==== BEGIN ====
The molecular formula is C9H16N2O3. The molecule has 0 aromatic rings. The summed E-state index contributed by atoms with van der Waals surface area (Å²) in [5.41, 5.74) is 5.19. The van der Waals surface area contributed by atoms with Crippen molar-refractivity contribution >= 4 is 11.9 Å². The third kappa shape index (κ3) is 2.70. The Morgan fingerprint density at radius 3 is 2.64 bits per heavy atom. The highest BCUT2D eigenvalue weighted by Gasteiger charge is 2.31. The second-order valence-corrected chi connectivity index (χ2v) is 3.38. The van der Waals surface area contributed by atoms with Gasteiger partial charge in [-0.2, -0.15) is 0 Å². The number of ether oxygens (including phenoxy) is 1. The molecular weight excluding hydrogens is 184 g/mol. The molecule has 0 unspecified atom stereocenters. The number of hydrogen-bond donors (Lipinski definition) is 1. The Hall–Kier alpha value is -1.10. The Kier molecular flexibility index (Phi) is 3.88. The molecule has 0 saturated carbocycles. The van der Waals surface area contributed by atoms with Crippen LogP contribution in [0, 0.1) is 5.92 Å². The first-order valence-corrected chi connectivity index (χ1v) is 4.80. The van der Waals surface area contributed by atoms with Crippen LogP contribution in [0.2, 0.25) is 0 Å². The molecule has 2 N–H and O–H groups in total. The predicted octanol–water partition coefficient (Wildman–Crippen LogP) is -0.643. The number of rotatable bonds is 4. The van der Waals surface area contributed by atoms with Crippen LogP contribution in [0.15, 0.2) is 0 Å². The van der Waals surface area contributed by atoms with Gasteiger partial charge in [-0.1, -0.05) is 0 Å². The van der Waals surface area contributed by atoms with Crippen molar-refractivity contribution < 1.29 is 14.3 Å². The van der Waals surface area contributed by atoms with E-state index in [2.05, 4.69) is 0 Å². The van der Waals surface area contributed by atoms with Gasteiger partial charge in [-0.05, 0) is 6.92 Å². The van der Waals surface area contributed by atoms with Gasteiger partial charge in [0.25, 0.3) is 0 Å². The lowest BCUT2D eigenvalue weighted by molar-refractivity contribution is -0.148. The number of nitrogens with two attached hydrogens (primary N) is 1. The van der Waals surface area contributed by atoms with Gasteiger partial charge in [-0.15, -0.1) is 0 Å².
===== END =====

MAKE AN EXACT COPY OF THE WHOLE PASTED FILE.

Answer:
The molecular formula is C9H16N2O3. The molecule has 0 aromatic rings. The summed E-state index contributed by atoms with van der Waals surface area (Å²) in [5.41, 5.74) is 5.19. The van der Waals surface area contributed by atoms with Crippen molar-refractivity contribution >= 4 is 11.9 Å². The third kappa shape index (κ3) is 2.70. The Morgan fingerprint density at radius 3 is 2.64 bits per heavy atom. The highest BCUT2D eigenvalue weighted by Gasteiger charge is 2.31. The second-order valence-corrected chi connectivity index (χ2v) is 3.38. The van der Waals surface area contributed by atoms with Gasteiger partial charge in [-0.2, -0.15) is 0 Å². The number of ether oxygens (including phenoxy) is 1. The molecular weight excluding hydrogens is 184 g/mol. The molecule has 0 unspecified atom stereocenters. The number of hydrogen-bond donors (Lipinski definition) is 1. The Hall–Kier alpha value is -1.10. The Kier molecular flexibility index (Phi) is 3.88. The molecule has 0 saturated carbocycles. The van der Waals surface area contributed by atoms with Crippen LogP contribution in [0, 0.1) is 5.92 Å². The first-order valence-corrected chi connectivity index (χ1v) is 4.80. The van der Waals surface area contributed by atoms with Crippen LogP contribution in [0.2, 0.25) is 0 Å². The molecule has 2 N–H and O–H groups in total. The predicted octanol–water partition coefficient (Wildman–Crippen LogP) is -0.643. The number of rotatable bonds is 4. The van der Waals surface area contributed by atoms with Crippen LogP contribution in [0.15, 0.2) is 0 Å². The van der Waals surface area contributed by atoms with Gasteiger partial charge in [-0.1, -0.05) is 0 Å². The van der Waals surface area contributed by atoms with Crippen molar-refractivity contribution < 1.29 is 14.3 Å². The van der Waals surface area contributed by atoms with E-state index in [2.05, 4.69) is 0 Å². The van der Waals surface area contributed by atoms with Gasteiger partial charge in [-0.05, 0) is 6.92 Å². The van der Waals surface area contributed by atoms with Gasteiger partial charge in [0.25, 0.3) is 0 Å². The lowest BCUT2D eigenvalue weighted by molar-refractivity contribution is -0.148. The number of nitrogens with two attached hydrogens (primary N) is 1. The van der Waals surface area contributed by atoms with Gasteiger partial charge in [-0.15, -0.1) is 0 Å².